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Albert Ferber (piano)
Decca Recordings 1945-51
Joseph HAYDN (1732–1809)
Fantasia in C major, Hob.XVII:4 [4:45]
Wolfgang Amadeus MOZART (1756–1791)
Minuet in D major, KV 355 [2:54]
Gigue in G major, KV 574 [1:24]
Ludwig van BEETHOVEN (1770–1827)
Piano Sonata No. 26 in E flat major, Op. 81a ‘Les Adieux’ [14:46]
Franz SCHUBERT (1797–1828)
Impromptu in F minor, D.935 (Op. 142) No. 1 [7:51]
Piano Sonata in A major, D. 664 (Op. 120) [14:45]
Felix MENDELSSOHN (1809–1847)
Songs without Words
Book I No. 1 in E major, Op. 19 No. 1 ‘Sweet Remembrance’ [3:42]
Book VIII No. 3 in C major, Op. 102 No. 3 ‘Children’s Piece’ [0:59]
Book VIII No. 4 in G minor, Op. 102 No. 4 ‘The Sighing Wind’ [2:16]
Book V No. 3 in E minor, Op. 62 No. 3 ‘Funeral March’ [3:25]
Book II No. 6 in F sharp minor, Op. 30 No. 6 ‘Venetian Gondola Song’ [2:08]
Book VI No. 4 in C major, Op. 67 No. 4 ‘Spinning Song’ [1:51]
Robert SCHUMANN (1810–1856)
Kinderszenen, Op. 15 [15:20]
rec. 1945-51, Decca Studios, West Hampstead, London
ELOQUENCE 482 9390 [76:45]

Swiss born Albert Ferber (1911-1987) began his recording career with Decca just after the end of the War and went on to record for an array of labels. In the 1950s he set down a Complete Debussy project for Ducretet-Thomson, and then went on with Saga, RRE, AMORC and eventually, rather more prominently than these last two specialist outfits, Hyperion and Meridian. I first heard him on a Fauré disc on Saga but have always wanted to track him back to the source, namely his 1945-1951 Deccas and here Eloquence steps forward to fill the gaps.

Ferber had been a pupil of Franz-Joseph Hirt, a fine player, but more obviously of Karl Leimer and Walter Gieseking. He performed often for Rachmaninov and was admired for his lieder accompaniments in the 1939 Lucerne Festival before moving to London as the outbreak of war approached. After hostilities he toured widely although his American debut came late, in the 1960s.

It’s clear that Ferber was a gifted performer – a musician of probity, a certain natural restraint, but with stylistic conviction in all he plays in this selection. The first three items come from previously unpublished sides. Haydn’s Fantasia in C major is full of joyous verve (a couple of slight fluffs, perhaps, included), whilst the two little Mozart pieces are pleasurable if slight. Ferber was joining a competitive piano stable at Decca with players such as Kathleen Long, Curzon, Lympany, Joyce, Smeterlin, Mewton-Wood, Franz Osborn, Orloff and Monique Haas on the company books – with Lamond having finished recording for them and Kempff and Katchen soon to start. Even in this competitive environment his Les Adieux sonata recording of July 1946 doesn’t get submerged. Voicings and articulation are fine and there is sufficient colour. There’s nothing expressively heart-on-sleeve but he remains precise in the fierier passages.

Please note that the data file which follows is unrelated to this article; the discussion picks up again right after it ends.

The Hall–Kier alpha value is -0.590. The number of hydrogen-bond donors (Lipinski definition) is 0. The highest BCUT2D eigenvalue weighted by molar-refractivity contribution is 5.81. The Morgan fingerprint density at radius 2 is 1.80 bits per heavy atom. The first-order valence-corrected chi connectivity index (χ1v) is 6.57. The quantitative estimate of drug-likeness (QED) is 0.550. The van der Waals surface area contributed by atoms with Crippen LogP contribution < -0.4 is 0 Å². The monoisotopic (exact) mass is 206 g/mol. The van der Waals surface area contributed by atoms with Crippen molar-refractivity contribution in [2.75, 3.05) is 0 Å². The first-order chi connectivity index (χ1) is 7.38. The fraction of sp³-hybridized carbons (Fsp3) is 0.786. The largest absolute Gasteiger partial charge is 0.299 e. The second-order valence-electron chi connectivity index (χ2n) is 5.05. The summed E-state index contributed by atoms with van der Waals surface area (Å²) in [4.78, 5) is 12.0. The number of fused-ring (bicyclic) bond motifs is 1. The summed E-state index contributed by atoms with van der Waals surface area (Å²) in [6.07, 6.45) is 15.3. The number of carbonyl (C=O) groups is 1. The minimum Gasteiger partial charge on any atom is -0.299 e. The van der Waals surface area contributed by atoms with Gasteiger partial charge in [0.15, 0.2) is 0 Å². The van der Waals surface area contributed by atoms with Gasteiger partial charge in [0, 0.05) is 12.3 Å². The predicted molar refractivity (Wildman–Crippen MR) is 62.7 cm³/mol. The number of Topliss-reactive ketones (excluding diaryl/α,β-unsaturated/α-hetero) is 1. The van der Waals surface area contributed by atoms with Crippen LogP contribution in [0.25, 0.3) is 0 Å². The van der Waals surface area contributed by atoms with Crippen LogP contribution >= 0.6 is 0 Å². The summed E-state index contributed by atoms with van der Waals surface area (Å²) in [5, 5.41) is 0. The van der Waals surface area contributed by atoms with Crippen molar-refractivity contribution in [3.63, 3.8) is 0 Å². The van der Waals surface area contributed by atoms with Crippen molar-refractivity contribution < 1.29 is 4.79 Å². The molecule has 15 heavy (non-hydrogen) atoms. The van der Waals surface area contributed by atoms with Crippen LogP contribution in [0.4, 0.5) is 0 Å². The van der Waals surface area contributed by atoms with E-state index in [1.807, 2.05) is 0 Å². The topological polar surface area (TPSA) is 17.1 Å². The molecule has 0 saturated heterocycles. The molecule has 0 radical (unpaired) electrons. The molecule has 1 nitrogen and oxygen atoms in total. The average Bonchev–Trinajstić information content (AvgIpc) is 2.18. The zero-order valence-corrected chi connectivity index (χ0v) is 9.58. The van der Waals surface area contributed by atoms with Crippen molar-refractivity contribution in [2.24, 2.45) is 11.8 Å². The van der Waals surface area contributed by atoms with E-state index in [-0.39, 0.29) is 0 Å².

He had by then already recorded a Schubert brace: the Impromptu in F minor and the little Sonata in A major and both are finely scaled and show a real affinity between performer and repertoire. The Sonata is especially sympathetic in Ferber’s hands, his customary refined-not-effusive musicianship very much on show. Technically, the Sonata sounds rather shallower than the Impromptu and for some reason it was kept back from release for over two years, only appearing in October 1948.

There’s a gap of several years until the selection from Mendelssohn’s Songs without Words, recorded in May 1951. He probes the ‘Funeral March’, from Book V, which is probably the best interpreted of the selection of six. At the same session he also recorded Kinderszenen. Though he starts a touch bluntly with insinuating rubati, he remains for the most part steady and insightful. Characteristically he doesn’t go all Horowitz over Träumerei and in fact gets better and better as the work develops. The final two movements are extremely well done, and he is in some ways more revealing in Der Dichter spricht than Curzon, though not as moving as Carl Friedberg.

With polished and finely constructed notes from Jonathan Summers and great restoration work from Mark Obert-Thorn, this is a fitting restoration of Ferber’s ‘Early Years’ on disc.

Jonathan Woolf

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